Yesterday, something unprecedented happened: Egypt turned off the internet. A nation of 80,000,000, instantly disconnected. So how’d they do it?
There was no giant lever or big red button involved, but in reality it was almost as easy: the Egyptian Government simply issued an order for ISPs to shut down service.
“Under Egyptian legislation the authorities have the right to issue such an order and we are obliged to comply with it,” Vodafone Egypt explained in a statement shortly after. Along with Vodafone, Egypt’s other three major ISPs, Link Egypt, Telecom Egypt, and Etisalat Misr, all stopped service.
The internet monitoring firm Renesys saw the effects immediately. Some 3500 Border Gateway Protocol or BGP routes - the places where networks connect and announce which IP addresses they are responsible for - disappeared in an instant:
At 22:34 UTC (00:34am local time), Renesys observed the virtually simultaneous withdrawal of all routes to Egyptian networks in the Internet's global routing table. Approximately 3,500 individual BGP routes were withdrawn, leaving no valid paths by which the rest of the world could continue to exchange Internet traffic with Egypt's service providers. Virtually all of Egypt's Internet addresses are now unreachable, worldwide.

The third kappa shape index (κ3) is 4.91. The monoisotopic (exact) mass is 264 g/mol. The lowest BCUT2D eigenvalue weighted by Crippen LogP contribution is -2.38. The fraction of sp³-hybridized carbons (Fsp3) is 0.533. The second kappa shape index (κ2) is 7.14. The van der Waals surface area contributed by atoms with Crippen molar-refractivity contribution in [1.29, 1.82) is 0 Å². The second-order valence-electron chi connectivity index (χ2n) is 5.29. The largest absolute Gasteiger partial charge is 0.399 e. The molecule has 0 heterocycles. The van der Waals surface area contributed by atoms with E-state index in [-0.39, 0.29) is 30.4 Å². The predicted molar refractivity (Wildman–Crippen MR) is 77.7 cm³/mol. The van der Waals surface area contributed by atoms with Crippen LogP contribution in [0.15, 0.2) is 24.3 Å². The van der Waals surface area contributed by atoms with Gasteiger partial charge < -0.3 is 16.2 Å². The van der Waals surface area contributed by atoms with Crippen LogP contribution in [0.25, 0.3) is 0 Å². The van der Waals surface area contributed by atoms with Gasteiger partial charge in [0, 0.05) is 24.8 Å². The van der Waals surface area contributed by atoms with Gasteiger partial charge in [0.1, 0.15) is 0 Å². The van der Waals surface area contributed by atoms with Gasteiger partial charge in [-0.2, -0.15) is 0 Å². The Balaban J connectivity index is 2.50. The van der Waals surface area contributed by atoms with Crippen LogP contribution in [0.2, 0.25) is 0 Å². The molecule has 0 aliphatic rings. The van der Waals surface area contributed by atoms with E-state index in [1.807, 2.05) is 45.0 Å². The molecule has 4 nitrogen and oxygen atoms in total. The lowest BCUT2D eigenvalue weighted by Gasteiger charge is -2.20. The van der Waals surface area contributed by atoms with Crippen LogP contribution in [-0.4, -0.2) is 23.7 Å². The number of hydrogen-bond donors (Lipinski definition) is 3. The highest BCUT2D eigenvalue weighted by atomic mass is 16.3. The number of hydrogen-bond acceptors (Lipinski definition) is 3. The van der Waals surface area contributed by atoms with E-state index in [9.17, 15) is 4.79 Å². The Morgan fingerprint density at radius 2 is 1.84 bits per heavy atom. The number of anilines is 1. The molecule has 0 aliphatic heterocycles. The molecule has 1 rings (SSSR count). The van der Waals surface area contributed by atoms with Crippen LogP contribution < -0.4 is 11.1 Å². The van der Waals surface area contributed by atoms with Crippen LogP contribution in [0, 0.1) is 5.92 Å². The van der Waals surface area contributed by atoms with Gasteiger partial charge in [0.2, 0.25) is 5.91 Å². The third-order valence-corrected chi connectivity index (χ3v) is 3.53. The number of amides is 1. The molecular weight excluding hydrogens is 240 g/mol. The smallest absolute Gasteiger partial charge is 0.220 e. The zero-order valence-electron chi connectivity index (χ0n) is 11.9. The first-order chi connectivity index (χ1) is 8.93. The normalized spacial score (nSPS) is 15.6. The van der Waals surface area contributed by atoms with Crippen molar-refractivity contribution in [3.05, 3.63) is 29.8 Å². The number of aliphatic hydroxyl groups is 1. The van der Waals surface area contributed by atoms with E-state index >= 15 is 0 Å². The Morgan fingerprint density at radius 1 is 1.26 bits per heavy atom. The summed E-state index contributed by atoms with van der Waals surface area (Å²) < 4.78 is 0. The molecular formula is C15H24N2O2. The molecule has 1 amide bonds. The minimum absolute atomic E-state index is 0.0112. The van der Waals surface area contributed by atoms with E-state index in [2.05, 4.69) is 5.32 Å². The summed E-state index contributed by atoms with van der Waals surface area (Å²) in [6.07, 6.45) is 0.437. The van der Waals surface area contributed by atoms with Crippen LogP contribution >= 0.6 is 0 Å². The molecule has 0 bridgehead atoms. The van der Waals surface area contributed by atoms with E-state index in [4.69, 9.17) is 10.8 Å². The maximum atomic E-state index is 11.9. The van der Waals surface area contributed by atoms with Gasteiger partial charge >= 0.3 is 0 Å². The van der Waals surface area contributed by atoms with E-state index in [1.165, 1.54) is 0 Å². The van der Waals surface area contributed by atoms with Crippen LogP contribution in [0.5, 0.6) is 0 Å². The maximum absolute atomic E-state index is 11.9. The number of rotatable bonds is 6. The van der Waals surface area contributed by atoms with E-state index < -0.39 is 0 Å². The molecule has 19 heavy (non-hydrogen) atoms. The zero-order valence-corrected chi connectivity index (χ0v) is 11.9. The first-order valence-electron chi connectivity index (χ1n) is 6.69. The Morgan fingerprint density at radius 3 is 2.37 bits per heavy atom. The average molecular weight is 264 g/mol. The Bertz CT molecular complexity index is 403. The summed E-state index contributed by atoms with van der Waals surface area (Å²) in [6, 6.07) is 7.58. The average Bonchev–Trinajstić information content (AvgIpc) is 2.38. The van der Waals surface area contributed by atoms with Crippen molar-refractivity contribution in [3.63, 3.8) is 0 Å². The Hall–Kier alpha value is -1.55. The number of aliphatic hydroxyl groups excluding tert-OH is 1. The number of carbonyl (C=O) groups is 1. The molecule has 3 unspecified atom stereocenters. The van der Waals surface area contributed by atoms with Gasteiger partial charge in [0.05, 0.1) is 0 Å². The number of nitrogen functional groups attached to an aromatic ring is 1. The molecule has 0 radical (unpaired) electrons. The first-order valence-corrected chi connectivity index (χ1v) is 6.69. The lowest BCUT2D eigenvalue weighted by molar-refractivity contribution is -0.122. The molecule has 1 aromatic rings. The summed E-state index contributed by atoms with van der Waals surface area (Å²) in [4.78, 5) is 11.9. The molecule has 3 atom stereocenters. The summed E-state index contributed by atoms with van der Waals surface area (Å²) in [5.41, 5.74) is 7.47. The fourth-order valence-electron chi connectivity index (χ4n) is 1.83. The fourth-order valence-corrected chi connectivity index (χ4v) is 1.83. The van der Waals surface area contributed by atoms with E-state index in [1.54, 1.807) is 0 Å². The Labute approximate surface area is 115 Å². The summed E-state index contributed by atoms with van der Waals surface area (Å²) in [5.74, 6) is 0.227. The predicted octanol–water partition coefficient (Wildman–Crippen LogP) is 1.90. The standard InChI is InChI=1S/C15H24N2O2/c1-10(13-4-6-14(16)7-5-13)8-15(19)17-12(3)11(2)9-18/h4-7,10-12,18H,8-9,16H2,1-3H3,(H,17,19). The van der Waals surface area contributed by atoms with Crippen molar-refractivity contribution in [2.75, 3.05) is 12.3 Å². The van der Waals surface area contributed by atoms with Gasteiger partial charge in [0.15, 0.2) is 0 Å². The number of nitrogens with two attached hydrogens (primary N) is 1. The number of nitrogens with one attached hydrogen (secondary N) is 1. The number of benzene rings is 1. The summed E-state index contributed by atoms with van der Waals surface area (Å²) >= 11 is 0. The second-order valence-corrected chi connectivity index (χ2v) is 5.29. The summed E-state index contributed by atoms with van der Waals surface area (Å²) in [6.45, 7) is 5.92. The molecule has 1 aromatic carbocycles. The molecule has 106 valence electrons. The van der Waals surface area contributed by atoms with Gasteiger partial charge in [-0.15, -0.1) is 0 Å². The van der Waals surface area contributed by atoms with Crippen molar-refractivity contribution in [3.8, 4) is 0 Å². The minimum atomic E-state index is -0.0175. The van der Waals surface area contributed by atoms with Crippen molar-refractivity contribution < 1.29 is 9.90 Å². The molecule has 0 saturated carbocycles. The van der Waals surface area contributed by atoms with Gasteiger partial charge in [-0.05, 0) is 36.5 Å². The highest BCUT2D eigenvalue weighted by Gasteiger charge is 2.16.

But Stéphane Bortzmeyer, an IP communications whiz, surmised that Egypt pulled the plug on the net literally: "BGP is the symptom, not the cause. The cables have simply been unplugged."
Withdrawing BGP routes (or just unplugging cables) is a much more effective way of blocking the internet than, say, turning off DNS, in which case users could use DNS from overseas to access the internet. Compared to Tunisia, where certain BGP routes were blocked or Iran, where internet connections were simply throttled, Egypt's disconnection is a severe one.
As of last night, Renesys estimated that 93 per cent of Egyptian's networks were unreachable, with only one service provider, the Noor Group, still serving its customers. It's unclear why they're the only ones who didn't get turned off.
Still, reports from Egypt are suggesting that citizens might be able to use dial-up to access the internet. It's not going to be fast, but it seems like for a vast majority of the country, it might be the only option. [Renesys, DomainIncite]